How Does 3 Become 13? New Credit Card Statements Could Confuse

New rules require credit card companies to print on monthly statements the amount you must pay each month in order to pay off your debt in 3 years (assuming you don’t make more charges and the interest rate doesn’t change–good luck with that!) But each month the credit card company recalculates the 3 year payment amount based on your current balance. If each month you pay what is printed on your statement that month, you may be surprised that in 3 years your balance will still be FAR from paid off!! If you want to pay off your entire debt in 3 years, you should pay what is listed on the very first statement you receive, and ignore the future (lower!) numbers.

Here is an example.The minimum payment calculation is based on an example minimum payment calculation method found on one of my credit cards. To see the details of the calculation, click the “Calculations” worksheet on the Excel file below. One notable item in the Calculations is that eventually you are forced to pay the minimum payment (since it is more than the 3 year payment amount would be). So paying the 3 year payment amount as printed each month can be thought of as a hybrid of paying the minimum payment and paying a bit more. Or as my friend Kristy Prattini noted, each statement extends the three years by another 30 days.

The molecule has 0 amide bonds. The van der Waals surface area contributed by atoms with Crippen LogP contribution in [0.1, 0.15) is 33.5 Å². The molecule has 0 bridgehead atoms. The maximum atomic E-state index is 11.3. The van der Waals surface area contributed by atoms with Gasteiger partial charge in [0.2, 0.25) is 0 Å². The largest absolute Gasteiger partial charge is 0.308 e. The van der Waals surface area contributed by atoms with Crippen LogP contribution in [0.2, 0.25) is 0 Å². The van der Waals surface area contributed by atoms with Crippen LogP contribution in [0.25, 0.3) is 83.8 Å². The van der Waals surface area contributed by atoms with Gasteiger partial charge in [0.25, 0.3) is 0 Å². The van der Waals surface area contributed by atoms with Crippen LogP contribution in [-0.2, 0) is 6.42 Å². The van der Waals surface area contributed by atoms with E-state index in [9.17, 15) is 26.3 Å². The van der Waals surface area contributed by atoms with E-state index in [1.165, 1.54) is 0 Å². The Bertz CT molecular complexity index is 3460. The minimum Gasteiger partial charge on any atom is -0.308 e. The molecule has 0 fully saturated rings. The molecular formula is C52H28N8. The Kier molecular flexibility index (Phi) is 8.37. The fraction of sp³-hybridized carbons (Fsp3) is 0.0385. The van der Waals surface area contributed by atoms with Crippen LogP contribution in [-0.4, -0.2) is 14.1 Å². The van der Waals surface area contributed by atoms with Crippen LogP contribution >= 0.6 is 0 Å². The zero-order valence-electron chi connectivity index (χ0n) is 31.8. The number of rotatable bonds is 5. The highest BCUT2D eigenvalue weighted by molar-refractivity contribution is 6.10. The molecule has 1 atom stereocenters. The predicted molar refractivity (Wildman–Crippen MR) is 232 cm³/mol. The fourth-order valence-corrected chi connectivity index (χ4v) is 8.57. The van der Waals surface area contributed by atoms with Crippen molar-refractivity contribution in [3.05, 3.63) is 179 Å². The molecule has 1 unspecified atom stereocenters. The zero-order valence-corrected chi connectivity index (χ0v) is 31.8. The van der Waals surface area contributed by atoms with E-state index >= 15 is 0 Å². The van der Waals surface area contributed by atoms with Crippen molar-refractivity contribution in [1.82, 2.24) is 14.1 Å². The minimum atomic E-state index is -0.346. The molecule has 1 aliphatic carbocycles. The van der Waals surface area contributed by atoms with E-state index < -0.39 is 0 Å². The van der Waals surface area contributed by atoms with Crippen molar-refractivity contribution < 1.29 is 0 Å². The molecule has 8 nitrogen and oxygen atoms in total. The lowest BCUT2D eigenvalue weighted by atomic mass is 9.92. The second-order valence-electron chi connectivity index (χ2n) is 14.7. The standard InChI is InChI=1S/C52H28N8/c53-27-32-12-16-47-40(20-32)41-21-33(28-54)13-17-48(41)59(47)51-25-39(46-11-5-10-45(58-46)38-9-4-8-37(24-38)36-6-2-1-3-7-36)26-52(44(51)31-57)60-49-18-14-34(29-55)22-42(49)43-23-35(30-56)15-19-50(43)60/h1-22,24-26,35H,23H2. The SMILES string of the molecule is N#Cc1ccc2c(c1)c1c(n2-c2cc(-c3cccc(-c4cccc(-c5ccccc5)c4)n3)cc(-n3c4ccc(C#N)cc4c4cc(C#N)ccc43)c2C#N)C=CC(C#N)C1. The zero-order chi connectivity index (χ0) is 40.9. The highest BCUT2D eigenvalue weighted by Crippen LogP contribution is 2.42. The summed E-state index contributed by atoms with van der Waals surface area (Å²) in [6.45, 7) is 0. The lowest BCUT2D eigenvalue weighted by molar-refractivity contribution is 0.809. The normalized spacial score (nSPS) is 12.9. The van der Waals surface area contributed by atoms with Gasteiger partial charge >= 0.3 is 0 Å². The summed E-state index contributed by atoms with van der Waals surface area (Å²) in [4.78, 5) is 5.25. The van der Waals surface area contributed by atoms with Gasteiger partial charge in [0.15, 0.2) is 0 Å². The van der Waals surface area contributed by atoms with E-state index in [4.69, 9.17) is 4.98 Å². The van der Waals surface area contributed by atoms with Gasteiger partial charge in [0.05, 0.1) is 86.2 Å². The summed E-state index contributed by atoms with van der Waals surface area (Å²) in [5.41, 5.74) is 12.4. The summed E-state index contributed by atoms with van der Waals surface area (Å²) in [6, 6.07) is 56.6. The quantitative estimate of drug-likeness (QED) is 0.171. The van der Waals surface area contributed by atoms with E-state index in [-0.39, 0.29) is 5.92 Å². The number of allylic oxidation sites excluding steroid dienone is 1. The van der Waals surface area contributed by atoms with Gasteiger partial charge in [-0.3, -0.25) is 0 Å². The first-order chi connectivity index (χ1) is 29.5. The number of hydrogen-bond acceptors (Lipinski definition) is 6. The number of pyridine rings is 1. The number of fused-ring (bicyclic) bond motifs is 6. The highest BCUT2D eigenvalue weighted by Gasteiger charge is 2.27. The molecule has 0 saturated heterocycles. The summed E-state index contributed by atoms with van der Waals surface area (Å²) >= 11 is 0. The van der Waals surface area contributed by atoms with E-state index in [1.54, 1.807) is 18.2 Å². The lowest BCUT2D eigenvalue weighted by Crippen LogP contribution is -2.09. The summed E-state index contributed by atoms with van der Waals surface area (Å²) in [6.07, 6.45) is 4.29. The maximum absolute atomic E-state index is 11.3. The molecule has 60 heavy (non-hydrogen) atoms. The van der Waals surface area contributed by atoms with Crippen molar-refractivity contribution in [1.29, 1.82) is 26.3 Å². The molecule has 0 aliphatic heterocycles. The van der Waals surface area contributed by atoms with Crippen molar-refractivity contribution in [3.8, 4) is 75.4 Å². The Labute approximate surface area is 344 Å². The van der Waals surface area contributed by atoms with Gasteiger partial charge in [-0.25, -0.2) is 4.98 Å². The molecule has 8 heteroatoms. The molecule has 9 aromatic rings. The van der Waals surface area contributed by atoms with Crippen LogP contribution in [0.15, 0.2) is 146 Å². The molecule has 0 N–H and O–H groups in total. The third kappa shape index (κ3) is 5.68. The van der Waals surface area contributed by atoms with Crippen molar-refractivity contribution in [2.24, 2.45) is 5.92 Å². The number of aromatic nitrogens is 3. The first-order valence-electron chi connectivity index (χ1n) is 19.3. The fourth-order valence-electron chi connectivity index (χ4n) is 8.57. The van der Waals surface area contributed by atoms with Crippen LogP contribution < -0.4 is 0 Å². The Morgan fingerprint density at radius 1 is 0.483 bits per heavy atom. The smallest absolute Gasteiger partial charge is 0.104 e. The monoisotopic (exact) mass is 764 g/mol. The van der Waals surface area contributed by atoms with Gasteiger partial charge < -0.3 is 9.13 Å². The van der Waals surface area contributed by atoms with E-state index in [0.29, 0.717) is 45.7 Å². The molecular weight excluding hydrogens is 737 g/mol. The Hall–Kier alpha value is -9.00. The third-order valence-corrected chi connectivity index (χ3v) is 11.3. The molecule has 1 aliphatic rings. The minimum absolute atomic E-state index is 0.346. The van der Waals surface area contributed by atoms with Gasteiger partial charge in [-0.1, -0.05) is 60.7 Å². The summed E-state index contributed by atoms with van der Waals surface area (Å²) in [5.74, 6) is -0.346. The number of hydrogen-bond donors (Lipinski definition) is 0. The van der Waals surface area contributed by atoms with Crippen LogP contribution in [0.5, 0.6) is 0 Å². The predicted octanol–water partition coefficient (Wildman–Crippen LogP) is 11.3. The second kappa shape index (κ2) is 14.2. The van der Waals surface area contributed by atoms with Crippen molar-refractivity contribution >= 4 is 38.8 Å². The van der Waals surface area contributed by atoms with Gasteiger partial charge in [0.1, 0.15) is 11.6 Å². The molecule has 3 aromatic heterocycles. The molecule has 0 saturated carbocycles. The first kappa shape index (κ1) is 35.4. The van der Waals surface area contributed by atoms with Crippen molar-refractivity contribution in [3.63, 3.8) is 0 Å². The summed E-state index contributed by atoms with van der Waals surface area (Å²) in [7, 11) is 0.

This payment assumes a $10,000 initial balance with an APR of 8.24%.

Payment Method Months to payoff Years to Payoff Total Interest Paid Remaining Balance after 3 years
Pay only the minimum payment 258 21.5 $5,008.15 $6,213.05
Pay 3 year payoff amount as listed each month 159 13.3 $2,723.33 $4,398.65
Pay 3 year payoff amount listed on FIRST statement 36 3.0 $1,320.98 $0.00

Download the Excel file I made and try it for yourself. Just change the two values on the “Summary Data” Sheet to the balance and interest rate you’d like to use. Click the “Calculations” sheet to see all the details.